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Reply 6 - Posted by: chumley, 8/16/2013 1:52:29 PM     (No. 9477277)

I missed the 50´s by one year, but the 1960´s didnt really start till 1965 or so, with the Johnson escalation in Viet Nam and color TV becoming common.
I dont disagree that the 50´s were proabaly a better time, but we should not forget the stresses of the Korean War, the cold war, unbreathable air in many cities (Akron comes to mind, where I was born. Sulphur stench and soot every morning) and probably a lot of other things we put aside and forgot. Wasn´t polio still around then? Bad stuff.
I do miss the hair styles and clothes of the 1970´s, but those were my teen years. Special place in my heart for that.

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Reply 7 - Posted by: fleetusa, 8/16/2013 1:52:51 PM     (No. 9477280)

Only people over 70 can appreciate the 50´s and I ain´t there yet.

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Reply 8 - Posted by: danvillebill, 8/16/2013 1:55:13 PM     (No. 9477284)

The 50´s were ok but those periodic air raid test sirens scared the c--p out of me as a kid.

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Reply 9 - Posted by: Ken M., 8/16/2013 1:55:24 PM     (No. 9477285)

Another 50´s kid here -- 1st grade 1949, graduated HS 1961 -- and the times were good. There was one pregnancy in HS, and everyone was horrified.

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Reply 10 - Posted by: QRP, 8/16/2013 1:57:34 PM     (No. 9477289)

Didn´t care that much for the 50´s. Never much cared for DoWop but Lo-Fi did hide much of its flaws. No radial tires. Everyone smoked. No AC even in office buildings. Much preferred the 60´s. Society had not gone down the tubes and technology was coming on line.

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Reply 11 - Posted by: JHHolliday, 8/16/2013 2:01:54 PM     (No. 9477296)

I´ll go with the 50´s. It´s when I grew up (born 1942). Of course, for most of us, those childhood years are looked on fondly. I would gladly go back to earlier eras....IF we could take the medical advances with us. I had polio as a child (age nine) so 1951 was a bummer for me. I really think that era ended November 22, 1963.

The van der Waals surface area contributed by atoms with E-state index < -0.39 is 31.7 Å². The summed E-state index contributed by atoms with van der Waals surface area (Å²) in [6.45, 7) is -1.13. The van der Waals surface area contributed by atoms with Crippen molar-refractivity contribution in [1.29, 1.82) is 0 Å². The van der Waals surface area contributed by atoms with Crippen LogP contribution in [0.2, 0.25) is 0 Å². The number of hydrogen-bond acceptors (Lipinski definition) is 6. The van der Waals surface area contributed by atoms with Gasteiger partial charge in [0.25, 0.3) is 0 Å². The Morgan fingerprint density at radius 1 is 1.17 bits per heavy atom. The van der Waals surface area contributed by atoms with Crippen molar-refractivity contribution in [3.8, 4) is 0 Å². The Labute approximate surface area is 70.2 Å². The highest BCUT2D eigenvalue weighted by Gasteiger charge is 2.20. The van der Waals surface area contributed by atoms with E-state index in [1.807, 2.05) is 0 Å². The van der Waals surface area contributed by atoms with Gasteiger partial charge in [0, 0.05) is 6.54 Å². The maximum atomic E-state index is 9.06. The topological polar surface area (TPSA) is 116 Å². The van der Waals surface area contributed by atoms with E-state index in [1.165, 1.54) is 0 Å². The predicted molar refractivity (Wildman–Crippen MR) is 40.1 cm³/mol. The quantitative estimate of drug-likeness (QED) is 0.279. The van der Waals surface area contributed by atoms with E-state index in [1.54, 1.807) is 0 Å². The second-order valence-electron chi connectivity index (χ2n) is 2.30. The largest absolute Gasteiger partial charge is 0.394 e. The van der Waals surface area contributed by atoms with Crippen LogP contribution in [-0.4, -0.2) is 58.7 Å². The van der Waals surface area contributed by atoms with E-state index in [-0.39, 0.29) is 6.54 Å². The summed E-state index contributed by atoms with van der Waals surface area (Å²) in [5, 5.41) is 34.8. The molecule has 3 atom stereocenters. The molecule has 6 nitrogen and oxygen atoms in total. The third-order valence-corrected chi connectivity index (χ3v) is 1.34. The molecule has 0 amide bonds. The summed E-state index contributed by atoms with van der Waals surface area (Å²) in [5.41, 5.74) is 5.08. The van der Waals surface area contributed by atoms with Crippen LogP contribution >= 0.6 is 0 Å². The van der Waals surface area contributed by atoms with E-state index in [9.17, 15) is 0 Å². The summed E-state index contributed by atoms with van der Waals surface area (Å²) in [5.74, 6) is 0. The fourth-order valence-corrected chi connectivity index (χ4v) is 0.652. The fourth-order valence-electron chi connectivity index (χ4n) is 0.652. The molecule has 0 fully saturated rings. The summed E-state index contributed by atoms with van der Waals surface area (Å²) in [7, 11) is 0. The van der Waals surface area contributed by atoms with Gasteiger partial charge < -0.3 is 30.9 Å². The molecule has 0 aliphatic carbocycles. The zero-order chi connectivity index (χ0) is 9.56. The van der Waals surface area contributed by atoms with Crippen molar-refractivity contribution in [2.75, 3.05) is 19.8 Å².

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Reply 12 - Posted by: Talk2, 8/16/2013 2:02:44 PM     (No. 9477297)

I lived through the entire decade and remember things some others might not - The Korean War that claimed WWII veterans who managed to escape death or maiming only to be taken by Truman´s "Police Action" in another war for which we were unprepared and politicians decided we didn´t want to win so it goes on today. I remember the "duck and cover" drills in schools in case the USSR decided to drop the bomb. I recall the line guys used on girls to get into their panties - "Come on, we could be dead tomorrow if the Russians drop the bomb." I remember gas for $.25 a gallon and a new car for $1500 or less. We never locked our doors and had parent imposed curfews of 9PM on weekdays and 11PM on weekends. The vast majority of girls guarded their virture and the vast majority of boys were like birddogs pointing at girls known to be "loose". Today it may seem a more gentle time, but reality was there wasn´t much in the way of spending money and a nickel for a coke with your sack lunch was a big deal. I joined the Navy during the Korean War and WWII veterans were not kind and gentle with recruits because they knew the horrors of combat weren´t video games. I´d still take the 50s over the 60s and subsequent decades with their drugs, lack of self discipline, welfare, and Obama and his ilk.